Rachel encourages anyone, but especially women, to step outside their comfort zone and current skill set towards available learning opportunities. "You may discover a new passion for a different functional area and gain a better understanding of how to steer your career in that direction!" adds Rachel.

Don't be discouraged by rejection, don't be afraid to innovate 

Rachel has advice for women looking to work for John Deere or to pursue a manufacturing career: "Don't be discouraged by rejection. For every 'yes', you will probably get five people saying 'no' to you," explains Rachel.

Rachel also stresses the importance of working hard, being heard, and not being afraid to be an innovator who challenges the status quo. "These are qualities that make someone stand out, especially in manufacturing and technology-focused industries," adds Rachel.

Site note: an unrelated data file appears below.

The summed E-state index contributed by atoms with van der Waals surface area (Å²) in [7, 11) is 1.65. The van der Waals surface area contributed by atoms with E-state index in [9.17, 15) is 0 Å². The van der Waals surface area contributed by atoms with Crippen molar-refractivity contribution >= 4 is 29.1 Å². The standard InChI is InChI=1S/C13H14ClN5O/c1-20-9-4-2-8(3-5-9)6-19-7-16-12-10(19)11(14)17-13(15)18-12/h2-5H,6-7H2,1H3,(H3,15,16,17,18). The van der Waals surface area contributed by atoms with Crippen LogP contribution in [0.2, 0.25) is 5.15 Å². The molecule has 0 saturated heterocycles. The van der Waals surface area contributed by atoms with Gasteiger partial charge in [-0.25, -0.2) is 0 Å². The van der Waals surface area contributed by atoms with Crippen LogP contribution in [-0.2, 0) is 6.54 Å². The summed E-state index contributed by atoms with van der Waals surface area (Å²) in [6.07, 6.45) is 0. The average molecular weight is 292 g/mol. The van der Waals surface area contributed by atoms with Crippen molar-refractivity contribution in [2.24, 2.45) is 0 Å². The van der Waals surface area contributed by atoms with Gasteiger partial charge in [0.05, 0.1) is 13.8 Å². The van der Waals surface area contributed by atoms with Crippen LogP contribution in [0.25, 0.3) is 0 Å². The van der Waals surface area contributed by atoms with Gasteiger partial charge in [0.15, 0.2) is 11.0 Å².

Exploring new food and new cultures

Outside of her work with John Deere, Rachel is a self-confessed passionate foodie and explorer of new cultures.

"I love to grow vegetables in my garden to use in new recipes. Exploring a new city or even country through their cuisine is one of my favorite ways to get to know somewhere new," enthuses Rachel.

Inspired by Rachel's story and the support she has received at John Deere?

Women like Rachel are enjoying the new and exciting directions that a John Deere career can offer. 

Perfect career opportunities await at John Deere, so search the current job vacancies to find them.


Search jobs

Stay connected by subscribing to our monthly newsletter and following us on LinkedIn, Twitter, Instagram and Facebook.

Disclosure: Where Women Work researches and publishes insightful evidence about how its paid member organizations support women's equality.

Share this page:

  Linkedin     X     Instagram     Facebook     Press release 

Join our women's careers community